When we first became part of the Davidson Young Scholar (YS) program we had no idea what “profoundly gifted” meant. From the expertise and guidance of our Family Consultant as well as the online colloquiums, we learned about the unique needs of our children.
Two key points of understanding for us were the “asynchronous development” of our children: that is that they were grasping ideas and learning things way beyond their age and emotional development. The other big idea that changed our thinking about educating our children was the “rage to learn” that profoundly gifted children have. They are voraciously hungry to learn new things all the time and are capable of mastering new ideas very quickly.
Once we understood these ideas, it was clear that the traditional route through public schools was not going to work for our children. The Davidson Institute provided us with support to move in different directions as the needs of our children changed. The experience of parents in similar situations we found in the online community was invaluable. We knew that we were not alone in this journey. Together we created a collage of educational approaches that included: distance learning, homeschooling, mentoring, dual enrollment, early college, subject acceleration and private school.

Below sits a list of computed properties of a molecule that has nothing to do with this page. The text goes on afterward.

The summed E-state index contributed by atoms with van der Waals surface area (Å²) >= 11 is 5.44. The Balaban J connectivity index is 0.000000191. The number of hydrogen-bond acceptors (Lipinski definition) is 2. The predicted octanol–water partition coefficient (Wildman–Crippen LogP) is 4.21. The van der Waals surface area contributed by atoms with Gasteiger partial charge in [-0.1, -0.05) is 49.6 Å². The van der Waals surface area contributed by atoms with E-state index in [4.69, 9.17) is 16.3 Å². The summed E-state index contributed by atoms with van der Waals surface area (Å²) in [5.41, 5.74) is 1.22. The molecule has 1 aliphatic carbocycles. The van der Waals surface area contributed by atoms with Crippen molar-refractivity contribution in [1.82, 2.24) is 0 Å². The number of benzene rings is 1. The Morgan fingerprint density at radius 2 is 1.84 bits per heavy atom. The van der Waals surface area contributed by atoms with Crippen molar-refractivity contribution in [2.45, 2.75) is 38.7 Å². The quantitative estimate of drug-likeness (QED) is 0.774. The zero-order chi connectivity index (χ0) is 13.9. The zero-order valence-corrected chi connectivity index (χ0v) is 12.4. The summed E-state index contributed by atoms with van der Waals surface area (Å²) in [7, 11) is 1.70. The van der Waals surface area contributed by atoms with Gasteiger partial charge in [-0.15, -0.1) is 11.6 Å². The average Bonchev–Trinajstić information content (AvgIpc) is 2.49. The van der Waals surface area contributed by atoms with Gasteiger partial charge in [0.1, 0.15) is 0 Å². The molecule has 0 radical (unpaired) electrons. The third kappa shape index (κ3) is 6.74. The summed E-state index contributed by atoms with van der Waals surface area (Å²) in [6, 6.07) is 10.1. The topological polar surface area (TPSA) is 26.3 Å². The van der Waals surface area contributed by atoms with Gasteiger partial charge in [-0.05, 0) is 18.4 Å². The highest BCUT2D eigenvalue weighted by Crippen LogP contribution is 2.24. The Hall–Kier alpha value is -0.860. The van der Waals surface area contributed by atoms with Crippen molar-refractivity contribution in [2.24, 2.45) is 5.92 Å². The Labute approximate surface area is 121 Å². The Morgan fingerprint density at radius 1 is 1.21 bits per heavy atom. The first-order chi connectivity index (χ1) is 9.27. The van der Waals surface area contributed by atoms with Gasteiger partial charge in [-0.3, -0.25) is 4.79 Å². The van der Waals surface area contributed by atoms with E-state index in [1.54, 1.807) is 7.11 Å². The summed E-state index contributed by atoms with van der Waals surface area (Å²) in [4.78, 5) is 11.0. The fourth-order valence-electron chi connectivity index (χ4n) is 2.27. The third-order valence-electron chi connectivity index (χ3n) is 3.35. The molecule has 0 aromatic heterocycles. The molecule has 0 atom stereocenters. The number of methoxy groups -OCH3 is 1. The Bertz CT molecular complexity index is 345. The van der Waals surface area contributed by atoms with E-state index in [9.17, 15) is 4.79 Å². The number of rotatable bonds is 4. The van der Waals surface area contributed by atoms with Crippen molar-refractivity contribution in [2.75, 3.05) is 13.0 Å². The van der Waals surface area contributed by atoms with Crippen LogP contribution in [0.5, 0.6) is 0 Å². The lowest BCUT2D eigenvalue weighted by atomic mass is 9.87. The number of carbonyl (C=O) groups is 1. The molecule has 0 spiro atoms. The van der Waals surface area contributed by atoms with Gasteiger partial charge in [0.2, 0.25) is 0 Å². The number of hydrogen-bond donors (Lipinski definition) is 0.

The financial support we received allowed our girls to participate in transforming summer enrichment activities. These experiences were essential in their discovery of their talents, abilities and passions. Our daughters are now self-possessed and self-directed young ladies who spend their summer at a chamber music camp because the Davidson Institute helped with tuition. They want to give back and inspire other young musicians.
Being part of the Davidson Family has inspired us to raise awareness of the needs of the gifted in public education. We developed a relationship with our local school district and have worked to develop a plan for alternative pathways for other gifted students through the public school. Our daughter has spoken at the state level several times, which led to a change in state standards so that school districts could provide students a way to demonstrate mastery in alternate means. This has opened the door for other gifted children who will follow.
None of this would have been possible without the incredible work the Davidson Institute does for the profoundly gifted children in our country.
Programs mentioned in this story:
This article is provided as a service of the Davidson Institute for Talent Development, a 501(c)3 nonprofit dedicated to supporting profoundly gifted young people 18 and under. To learn more about the Davidson Institute’s programs, please visit www.DavidsonGifted.org.
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